POINT AND FLAT SHADING

The first step to successful pencil shading is to control the movement of your pencil by making sure that every mark you make on the paper works towards creating the shading or exhibiting effect that you want. Side shading has a grainier, softer look and covers a large area quickly Using a sharp point to shade allows one to control more and you can do much finer work and get a greater range of tone out of the pencil.

Circular shading

Use a light touch with the pencil and work an area in an irregular, overlapping pattern to gradually build up the graphite on the page.

Use line weight in shading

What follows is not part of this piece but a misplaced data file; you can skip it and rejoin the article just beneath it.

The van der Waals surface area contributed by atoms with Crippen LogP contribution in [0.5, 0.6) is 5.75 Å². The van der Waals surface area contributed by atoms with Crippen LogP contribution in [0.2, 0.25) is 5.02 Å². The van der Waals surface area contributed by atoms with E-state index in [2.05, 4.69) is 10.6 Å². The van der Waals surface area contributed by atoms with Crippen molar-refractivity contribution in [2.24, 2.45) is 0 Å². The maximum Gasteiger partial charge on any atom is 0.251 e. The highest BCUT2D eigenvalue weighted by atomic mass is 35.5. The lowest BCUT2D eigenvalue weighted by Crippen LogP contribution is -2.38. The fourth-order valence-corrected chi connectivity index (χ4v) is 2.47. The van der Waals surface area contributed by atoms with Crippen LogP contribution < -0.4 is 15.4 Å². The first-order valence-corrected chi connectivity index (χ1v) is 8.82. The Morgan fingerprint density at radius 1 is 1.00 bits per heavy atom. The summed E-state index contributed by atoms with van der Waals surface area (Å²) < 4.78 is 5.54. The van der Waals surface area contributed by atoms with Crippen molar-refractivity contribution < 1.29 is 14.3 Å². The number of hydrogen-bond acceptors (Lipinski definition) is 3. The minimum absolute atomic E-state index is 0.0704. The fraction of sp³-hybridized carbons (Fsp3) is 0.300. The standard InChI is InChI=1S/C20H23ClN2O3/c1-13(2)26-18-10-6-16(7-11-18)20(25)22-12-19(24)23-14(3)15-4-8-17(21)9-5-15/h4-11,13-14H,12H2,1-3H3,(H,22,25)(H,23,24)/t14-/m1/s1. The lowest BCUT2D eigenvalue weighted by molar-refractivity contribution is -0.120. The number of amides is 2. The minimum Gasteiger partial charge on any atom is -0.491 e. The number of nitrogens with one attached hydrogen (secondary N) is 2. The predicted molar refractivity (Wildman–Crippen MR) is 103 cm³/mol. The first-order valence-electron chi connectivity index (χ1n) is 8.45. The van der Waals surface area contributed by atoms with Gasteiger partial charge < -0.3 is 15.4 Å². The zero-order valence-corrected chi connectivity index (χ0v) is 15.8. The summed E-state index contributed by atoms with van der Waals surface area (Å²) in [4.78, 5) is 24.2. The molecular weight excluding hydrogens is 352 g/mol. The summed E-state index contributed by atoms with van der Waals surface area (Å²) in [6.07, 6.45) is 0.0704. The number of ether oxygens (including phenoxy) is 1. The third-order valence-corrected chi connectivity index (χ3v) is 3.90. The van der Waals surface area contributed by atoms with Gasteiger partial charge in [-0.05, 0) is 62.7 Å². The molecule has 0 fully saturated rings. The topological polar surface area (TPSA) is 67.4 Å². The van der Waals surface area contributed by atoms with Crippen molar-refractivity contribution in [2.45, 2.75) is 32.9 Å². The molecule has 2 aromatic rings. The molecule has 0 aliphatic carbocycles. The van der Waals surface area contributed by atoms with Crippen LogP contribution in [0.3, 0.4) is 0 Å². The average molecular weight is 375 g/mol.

When using directional shading one can change the pressure on the pencil to create light and dark tones. Monitoring it very precisely can allow one to model smooth forms. A more relaxed approach to lifting and re-weighting the pencil for a fairly nonstop line is useful for creating highlights across textures like hair or grass.

Irregular shading

Change the pencil direction at irregular intervals, making one stroke long and then next short, overlapping where needed this will prevent unwanted banding through shaded area.

Pencil shading problem

When pencil shading, the first thing most people do is to move the pencil back and forth in a regular pattern, with the ‘turn’ at the end of each movement roughly parallel. The trouble is that when you use this technique to shade a large area that even edge gives you a dark line through your area of tone. Sometimes it is only delicate but often it looks very clear and disturbs the illusion that you are trying to create with your pencil shading.